If I had seen a second of that program about dragons and stuff on the Home Box Office channel, I could continue the allusion. But I haven’t so I can’t. But I can however tell you that the hotter-than-hell-fire breathing dragon that is summer in Central Texas is starting her terrifying approach. Temps are already topping out at the low 90’s in Austin, Texas. People, get ready, a lack of rain is comin’. I share my tips on how to deal. Disclaimer: I’m not a doctor in real life or TV. I’m just telling you how I deal with the heat. If you have or may have a medical condition that makes being outside dangerous, ask a real doctor, not a dude. This goes for everything on my blog. If my experience helps, great. But always use common sense, take responsibility, and you do you.
Phase 1: Get Ready
I’m calling this section Phase 1. Sounds very official and authoritative, right? The age-old wisdom about not dying in the heat has not changed. Unless you’re new to Texas and have been living in a northern climate, or maybe you’re a shape-shifting visitor who just landed on this planet, then you already know that it gets friggin’ hot here. Like up in the 100’s, sometimes for 90 days a year. You simply must hydrate, use sun-screen, cover up with clothing, and so on. It’s not the desert, but it’s H-A-W-T!
One step that’s key to this process is acclimation. Literally it means getting used to the climate. I swear by it, to the extent that I can do it. As a car-free dude, I’m pretty much forced to be out every day. But if you’re a car person you need to slowly getting yourself used to the heat to help your body to survive it. Going from super chilled dry air to the humid hot stuff is tough on anyone’s body, but especially my fathlete, mid-aged meat sack. AC is absolutely necessary for me to cool down after being outdoors and to not be all sweaty inside all day and especially at night, either. You must also know the signs and differences between heat stroke and heat exhaustion, and in either case, stop before it’s too late. Look it up!
But first, you simply gotta start venturing out more. So, if you want to bike, get your Vitamin D level up, and enjoy the great outdoors, it helps if you dip your toes in the water (or pools of sweat) before completely plunging in. The following approaches help me:
- go for walks when it’s warm but not too hot (morning and evening)
- hang outside in the shade with a fan on you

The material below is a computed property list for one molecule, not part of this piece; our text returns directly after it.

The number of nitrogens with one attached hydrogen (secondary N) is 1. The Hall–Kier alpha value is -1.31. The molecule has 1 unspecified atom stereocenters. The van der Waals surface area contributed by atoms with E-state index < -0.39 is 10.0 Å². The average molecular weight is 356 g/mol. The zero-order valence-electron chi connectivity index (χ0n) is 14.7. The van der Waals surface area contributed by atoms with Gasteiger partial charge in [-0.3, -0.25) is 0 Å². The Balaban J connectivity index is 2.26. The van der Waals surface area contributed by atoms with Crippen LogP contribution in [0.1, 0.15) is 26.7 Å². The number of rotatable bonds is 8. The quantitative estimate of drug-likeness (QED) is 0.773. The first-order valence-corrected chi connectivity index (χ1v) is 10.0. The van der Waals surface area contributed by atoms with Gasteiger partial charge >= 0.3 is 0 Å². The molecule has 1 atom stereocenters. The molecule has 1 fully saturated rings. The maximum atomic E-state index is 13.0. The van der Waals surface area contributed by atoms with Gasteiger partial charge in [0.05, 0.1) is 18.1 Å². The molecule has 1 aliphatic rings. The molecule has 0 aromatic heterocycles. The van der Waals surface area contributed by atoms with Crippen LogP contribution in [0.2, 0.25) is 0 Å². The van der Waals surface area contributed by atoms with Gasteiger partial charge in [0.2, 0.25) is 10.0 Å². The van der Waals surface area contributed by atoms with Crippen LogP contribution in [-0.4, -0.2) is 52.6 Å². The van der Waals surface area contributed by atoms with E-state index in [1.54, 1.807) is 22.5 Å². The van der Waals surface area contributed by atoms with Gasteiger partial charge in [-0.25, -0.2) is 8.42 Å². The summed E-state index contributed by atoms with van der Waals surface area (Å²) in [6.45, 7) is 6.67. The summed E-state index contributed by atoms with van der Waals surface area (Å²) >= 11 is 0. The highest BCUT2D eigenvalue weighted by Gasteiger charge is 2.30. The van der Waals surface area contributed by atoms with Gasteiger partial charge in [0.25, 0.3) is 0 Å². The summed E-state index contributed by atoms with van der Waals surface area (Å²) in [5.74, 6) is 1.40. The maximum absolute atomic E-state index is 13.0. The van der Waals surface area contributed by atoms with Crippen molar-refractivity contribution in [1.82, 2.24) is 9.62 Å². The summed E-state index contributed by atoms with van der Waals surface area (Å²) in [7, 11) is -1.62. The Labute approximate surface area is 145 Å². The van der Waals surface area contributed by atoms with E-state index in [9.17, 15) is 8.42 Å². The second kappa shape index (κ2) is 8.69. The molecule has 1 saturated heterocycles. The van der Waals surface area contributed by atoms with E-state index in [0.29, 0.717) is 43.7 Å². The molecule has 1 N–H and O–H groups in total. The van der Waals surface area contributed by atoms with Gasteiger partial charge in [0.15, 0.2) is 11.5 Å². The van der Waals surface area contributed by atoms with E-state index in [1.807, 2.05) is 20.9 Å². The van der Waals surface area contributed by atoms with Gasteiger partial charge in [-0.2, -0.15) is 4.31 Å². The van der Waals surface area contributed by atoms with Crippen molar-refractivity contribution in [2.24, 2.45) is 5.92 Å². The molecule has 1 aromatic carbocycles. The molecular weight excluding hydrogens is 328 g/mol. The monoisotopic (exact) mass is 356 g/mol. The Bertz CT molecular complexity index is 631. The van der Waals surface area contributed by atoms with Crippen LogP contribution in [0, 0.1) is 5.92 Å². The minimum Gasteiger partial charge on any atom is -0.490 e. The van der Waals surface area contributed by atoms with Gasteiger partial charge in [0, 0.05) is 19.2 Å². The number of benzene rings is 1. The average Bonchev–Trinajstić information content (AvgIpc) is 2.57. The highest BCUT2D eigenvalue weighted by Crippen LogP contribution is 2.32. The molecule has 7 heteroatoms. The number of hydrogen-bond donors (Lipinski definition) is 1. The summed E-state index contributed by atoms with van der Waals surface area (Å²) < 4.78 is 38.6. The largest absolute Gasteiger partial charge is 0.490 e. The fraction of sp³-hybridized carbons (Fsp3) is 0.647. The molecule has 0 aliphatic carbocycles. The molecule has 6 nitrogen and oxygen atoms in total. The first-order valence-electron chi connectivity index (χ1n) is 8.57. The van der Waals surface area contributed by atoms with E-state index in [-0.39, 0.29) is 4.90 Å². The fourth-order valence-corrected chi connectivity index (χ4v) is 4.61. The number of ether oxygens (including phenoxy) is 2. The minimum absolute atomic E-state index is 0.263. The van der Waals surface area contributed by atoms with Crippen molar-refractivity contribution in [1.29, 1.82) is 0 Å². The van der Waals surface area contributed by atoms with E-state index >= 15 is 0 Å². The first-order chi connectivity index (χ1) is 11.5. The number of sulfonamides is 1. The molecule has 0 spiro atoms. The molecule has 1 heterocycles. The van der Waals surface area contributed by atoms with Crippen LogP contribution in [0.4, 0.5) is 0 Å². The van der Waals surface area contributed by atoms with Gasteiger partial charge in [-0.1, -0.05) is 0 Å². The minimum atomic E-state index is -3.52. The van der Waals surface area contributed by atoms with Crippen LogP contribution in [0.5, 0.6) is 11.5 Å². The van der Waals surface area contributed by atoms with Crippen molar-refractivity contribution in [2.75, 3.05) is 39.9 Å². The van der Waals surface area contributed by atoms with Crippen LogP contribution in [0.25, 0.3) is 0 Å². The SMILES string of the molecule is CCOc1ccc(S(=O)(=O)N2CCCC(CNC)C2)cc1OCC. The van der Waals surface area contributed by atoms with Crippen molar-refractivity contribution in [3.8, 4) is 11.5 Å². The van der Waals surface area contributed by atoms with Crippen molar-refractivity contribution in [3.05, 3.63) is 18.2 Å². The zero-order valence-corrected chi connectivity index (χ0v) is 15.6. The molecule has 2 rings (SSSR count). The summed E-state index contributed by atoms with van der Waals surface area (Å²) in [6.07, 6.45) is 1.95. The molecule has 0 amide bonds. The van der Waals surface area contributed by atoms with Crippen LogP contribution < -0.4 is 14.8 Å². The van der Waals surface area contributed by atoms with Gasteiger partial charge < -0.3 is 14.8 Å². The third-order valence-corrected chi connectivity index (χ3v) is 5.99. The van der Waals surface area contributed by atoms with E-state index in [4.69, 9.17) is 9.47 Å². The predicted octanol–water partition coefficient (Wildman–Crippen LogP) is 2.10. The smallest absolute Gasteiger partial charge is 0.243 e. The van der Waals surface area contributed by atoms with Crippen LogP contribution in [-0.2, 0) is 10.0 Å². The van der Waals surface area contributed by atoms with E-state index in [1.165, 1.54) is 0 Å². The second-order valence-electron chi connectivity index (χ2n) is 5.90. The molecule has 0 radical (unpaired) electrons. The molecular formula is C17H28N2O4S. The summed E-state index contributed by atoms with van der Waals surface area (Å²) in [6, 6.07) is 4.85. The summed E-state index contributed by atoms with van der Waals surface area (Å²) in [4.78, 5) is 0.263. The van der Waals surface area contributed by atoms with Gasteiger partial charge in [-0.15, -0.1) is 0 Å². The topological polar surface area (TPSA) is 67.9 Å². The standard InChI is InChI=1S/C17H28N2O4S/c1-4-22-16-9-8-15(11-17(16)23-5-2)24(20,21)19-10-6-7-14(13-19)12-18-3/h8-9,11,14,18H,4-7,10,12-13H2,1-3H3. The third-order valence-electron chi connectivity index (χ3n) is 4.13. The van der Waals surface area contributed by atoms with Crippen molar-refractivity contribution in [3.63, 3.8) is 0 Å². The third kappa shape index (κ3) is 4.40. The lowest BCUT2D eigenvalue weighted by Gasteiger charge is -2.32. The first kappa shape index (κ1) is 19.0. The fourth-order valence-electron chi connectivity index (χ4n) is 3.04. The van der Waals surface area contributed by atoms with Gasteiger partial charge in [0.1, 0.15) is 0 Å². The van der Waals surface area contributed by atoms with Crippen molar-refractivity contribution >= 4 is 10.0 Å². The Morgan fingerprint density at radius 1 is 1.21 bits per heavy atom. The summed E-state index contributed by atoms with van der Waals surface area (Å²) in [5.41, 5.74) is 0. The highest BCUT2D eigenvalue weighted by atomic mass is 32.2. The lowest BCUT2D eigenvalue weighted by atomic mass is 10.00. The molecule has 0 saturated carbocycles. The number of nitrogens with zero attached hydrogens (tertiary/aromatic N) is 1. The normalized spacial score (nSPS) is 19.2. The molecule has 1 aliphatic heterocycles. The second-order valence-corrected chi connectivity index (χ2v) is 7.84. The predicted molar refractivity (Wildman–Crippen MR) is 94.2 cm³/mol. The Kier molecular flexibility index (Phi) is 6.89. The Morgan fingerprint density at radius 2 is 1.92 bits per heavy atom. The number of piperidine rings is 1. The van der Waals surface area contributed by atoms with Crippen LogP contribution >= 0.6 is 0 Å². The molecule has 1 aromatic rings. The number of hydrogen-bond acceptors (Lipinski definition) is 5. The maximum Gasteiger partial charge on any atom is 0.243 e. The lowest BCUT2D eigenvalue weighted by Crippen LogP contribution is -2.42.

- work your way up to more sun exposure with a hat, sunscreen and even arm and leg protectors
- go to a swimming hole or pool, and when you get too hot, jump in
- find shady areas like Town Lake, the Southern Walnut Creek Trail, or a park with plenty of tree cover to go biking on first
- PRO TIP: start going to a dry sauna and/or steam room in winter
Phase 2: Get Set
Once you’ve tried these things in Phase 1 to get yourself slowly outside more, you will begin to notice changes. Your blood may be thinning, so it’s not quite as miserable as the first dozen times. You may find yourself not hating the sweat and discomfort quite as much and instead you’re focusing a bit more on enjoying what you’re doing. If you take it slowly, it won’t be a shock on that first 100 degree day. So take it easy, but you have to get out there. Now you’re ready for Phase 2.
There are plenty of hydration products on the market. From your “ades” (Gator and Power), to powders, gels and more, you have plenty of choices. The only one you actually really need for most occasions is the old hydrogen dioxide, the H20, wa-wa, or water. It’s shocking the amount of people in the US who go to extreme lengths to drink everything but plain water. But that’s what you’re made of — 55-60 percent water, depending if you’re male or female. Just drink it! Put lemon, lime, orange, or cucumber slices into if you like to improve the taste. A filter is good, too. The key is to drink up BEFORE you get thirsty. After that, you’re already into dehydration. Yes, you will pee a lot. Just deal.